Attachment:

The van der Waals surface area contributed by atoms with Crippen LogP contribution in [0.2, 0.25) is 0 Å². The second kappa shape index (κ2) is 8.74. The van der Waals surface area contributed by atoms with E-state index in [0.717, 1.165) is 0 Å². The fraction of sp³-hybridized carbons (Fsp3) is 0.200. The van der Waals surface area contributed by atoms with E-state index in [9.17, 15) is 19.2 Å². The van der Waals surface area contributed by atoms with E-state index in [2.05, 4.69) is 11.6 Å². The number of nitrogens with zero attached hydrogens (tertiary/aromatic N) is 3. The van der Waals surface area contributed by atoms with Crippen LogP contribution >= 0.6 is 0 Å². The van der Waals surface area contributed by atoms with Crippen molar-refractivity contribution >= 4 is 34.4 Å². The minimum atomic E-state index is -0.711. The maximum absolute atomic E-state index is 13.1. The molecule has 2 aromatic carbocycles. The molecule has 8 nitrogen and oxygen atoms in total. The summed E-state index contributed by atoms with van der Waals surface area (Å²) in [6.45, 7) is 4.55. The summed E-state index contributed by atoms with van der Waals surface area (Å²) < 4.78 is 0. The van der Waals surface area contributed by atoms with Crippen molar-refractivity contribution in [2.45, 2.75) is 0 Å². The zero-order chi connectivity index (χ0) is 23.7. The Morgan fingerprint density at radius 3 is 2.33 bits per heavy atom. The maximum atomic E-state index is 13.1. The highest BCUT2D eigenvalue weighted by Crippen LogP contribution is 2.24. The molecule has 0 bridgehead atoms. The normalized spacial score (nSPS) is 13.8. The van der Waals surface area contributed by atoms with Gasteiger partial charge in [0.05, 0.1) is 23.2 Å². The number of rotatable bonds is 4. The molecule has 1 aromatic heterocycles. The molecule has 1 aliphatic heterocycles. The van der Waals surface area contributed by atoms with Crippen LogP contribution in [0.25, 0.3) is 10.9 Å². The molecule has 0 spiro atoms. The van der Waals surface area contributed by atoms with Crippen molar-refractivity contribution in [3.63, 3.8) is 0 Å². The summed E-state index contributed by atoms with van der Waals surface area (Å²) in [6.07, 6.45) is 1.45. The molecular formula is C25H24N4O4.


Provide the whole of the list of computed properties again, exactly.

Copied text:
The van der Waals surface area contributed by atoms with Crippen LogP contribution in [0.2, 0.25) is 0 Å². The second kappa shape index (κ2) is 8.74. The van der Waals surface area contributed by atoms with E-state index in [0.717, 1.165) is 0 Å². The fraction of sp³-hybridized carbons (Fsp3) is 0.200. The van der Waals surface area contributed by atoms with E-state index in [9.17, 15) is 19.2 Å². The van der Waals surface area contributed by atoms with E-state index in [2.05, 4.69) is 11.6 Å². The number of nitrogens with zero attached hydrogens (tertiary/aromatic N) is 3. The van der Waals surface area contributed by atoms with Crippen LogP contribution >= 0.6 is 0 Å². The van der Waals surface area contributed by atoms with Crippen molar-refractivity contribution >= 4 is 34.4 Å². The minimum atomic E-state index is -0.711. The maximum absolute atomic E-state index is 13.1. The molecule has 2 aromatic carbocycles. The molecule has 8 nitrogen and oxygen atoms in total. The summed E-state index contributed by atoms with van der Waals surface area (Å²) in [6.45, 7) is 4.55. The summed E-state index contributed by atoms with van der Waals surface area (Å²) < 4.78 is 0. The van der Waals surface area contributed by atoms with Crippen molar-refractivity contribution in [2.45, 2.75) is 0 Å². The zero-order chi connectivity index (χ0) is 23.7. The Morgan fingerprint density at radius 3 is 2.33 bits per heavy atom. The maximum atomic E-state index is 13.1. The highest BCUT2D eigenvalue weighted by Crippen LogP contribution is 2.24. The molecule has 0 bridgehead atoms. The normalized spacial score (nSPS) is 13.8. The van der Waals surface area contributed by atoms with Gasteiger partial charge in [0.05, 0.1) is 23.2 Å². The number of rotatable bonds is 4. The molecule has 1 aromatic heterocycles. The molecule has 1 aliphatic heterocycles. The van der Waals surface area contributed by atoms with Crippen LogP contribution in [0.25, 0.3) is 10.9 Å². The molecule has 0 spiro atoms. The van der Waals surface area contributed by atoms with Crippen molar-refractivity contribution in [3.63, 3.8) is 0 Å². The summed E-state index contributed by atoms with van der Waals surface area (Å²) in [6.07, 6.45) is 1.45. The molecular formula is C25H24N4O4.